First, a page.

Here's a "house" present I recently uncovered in my files. Amazing, Dorothy. Perhaps HOW(ever) can print it. The letter does bear its sad witness to the demise of Pilgrimage. It was her first book she wrote under those "ideal" conditions. Without Bryher's financial support she probably might never have continued her fine, though diminished work. This is the true essay on A Room of One's Own."
Copy of a letter from Dorothy Richardson (5.10.31) in answer to interviewer about her working conditions, etc., for an article.
Conditions of Work
Ideally, everything that favors collaboration between the conscious and the unconscious.
The best conditions in my experience are winter solitude and inaccessibility. I mean solitude. Servantless, visitorless, and save for a single agent, tradesmanless. Such conditions fell to my lot just once. Deliberately to seek them might be fatal.
Short of this, the avoidance of anything that breaks the momentum of the unconscious once it is set going.
Yet it is possible not merely to remain undisturbed by disturbances, but also to endure the devastating results of a constant breaking off (sic) momentum without quite reaching despair.
Ideal conditions are more easily obtained by men than by women. However provided with service, space, leisure, a woman will not entirely escape transient preoccupations: with the welfare of her entourage, both animate and inanimate.
These preoccupations, plus solicitude, are asset as well as tax, of course. They are nevertheless the main reason why nothing short of a dehumanised solitude will serve the woman at work. And they are, also of course, the secret of the relatively small amount of first-class "art" produced by women not only in the very domestic past, but at any time. All they produce is in the teeth of demands from which most men, for good or ill, are free.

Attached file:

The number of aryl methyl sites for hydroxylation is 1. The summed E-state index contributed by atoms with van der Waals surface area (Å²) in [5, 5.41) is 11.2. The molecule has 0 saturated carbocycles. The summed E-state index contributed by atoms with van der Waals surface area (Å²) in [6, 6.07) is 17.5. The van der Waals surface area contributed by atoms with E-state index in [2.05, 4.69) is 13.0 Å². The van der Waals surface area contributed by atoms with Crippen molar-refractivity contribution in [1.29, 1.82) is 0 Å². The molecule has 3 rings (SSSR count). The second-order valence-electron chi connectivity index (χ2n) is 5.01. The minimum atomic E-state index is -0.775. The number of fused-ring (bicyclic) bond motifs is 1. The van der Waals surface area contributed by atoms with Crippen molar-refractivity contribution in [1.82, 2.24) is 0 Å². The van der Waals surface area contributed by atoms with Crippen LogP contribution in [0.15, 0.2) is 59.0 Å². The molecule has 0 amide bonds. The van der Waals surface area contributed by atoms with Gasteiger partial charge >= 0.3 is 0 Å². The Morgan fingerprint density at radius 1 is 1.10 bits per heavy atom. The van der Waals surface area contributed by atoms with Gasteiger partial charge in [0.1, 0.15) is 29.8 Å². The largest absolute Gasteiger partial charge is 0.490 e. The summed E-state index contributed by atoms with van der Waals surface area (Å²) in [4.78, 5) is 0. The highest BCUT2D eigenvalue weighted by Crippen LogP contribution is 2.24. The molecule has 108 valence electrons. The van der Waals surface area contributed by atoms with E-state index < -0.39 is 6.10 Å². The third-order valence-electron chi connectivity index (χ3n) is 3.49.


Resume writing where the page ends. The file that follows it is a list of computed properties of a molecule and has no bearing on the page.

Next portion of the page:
Data: Most of my time is spent in Cornwall in a shack which I run myself. Four months in town in a dilapidated tenement: ditto.
There's for you, Madame. I tell you there's nothing to make of it and you'd better leave me out.
I just went to a lecture at Yale. Two well known Art Critics -- Robert Pincus Witten and a Marxist (whose name escapes me [Craig Owens]). They showed at length a slide of Mina Loy wearing earrings by Marcel Duchamp -- discussed the earrings and all the famous men she had been involved with -- and never mentioned that she was a poet. The show they were for, The Societe Anonyme - 1920--50, led by Duchamp and Katherine Drier, had one woman artist in it (aside from Drier), the Russian Popova. She is not even mentioned in the brochure -- where each artist has a bio!
-- Susan Howe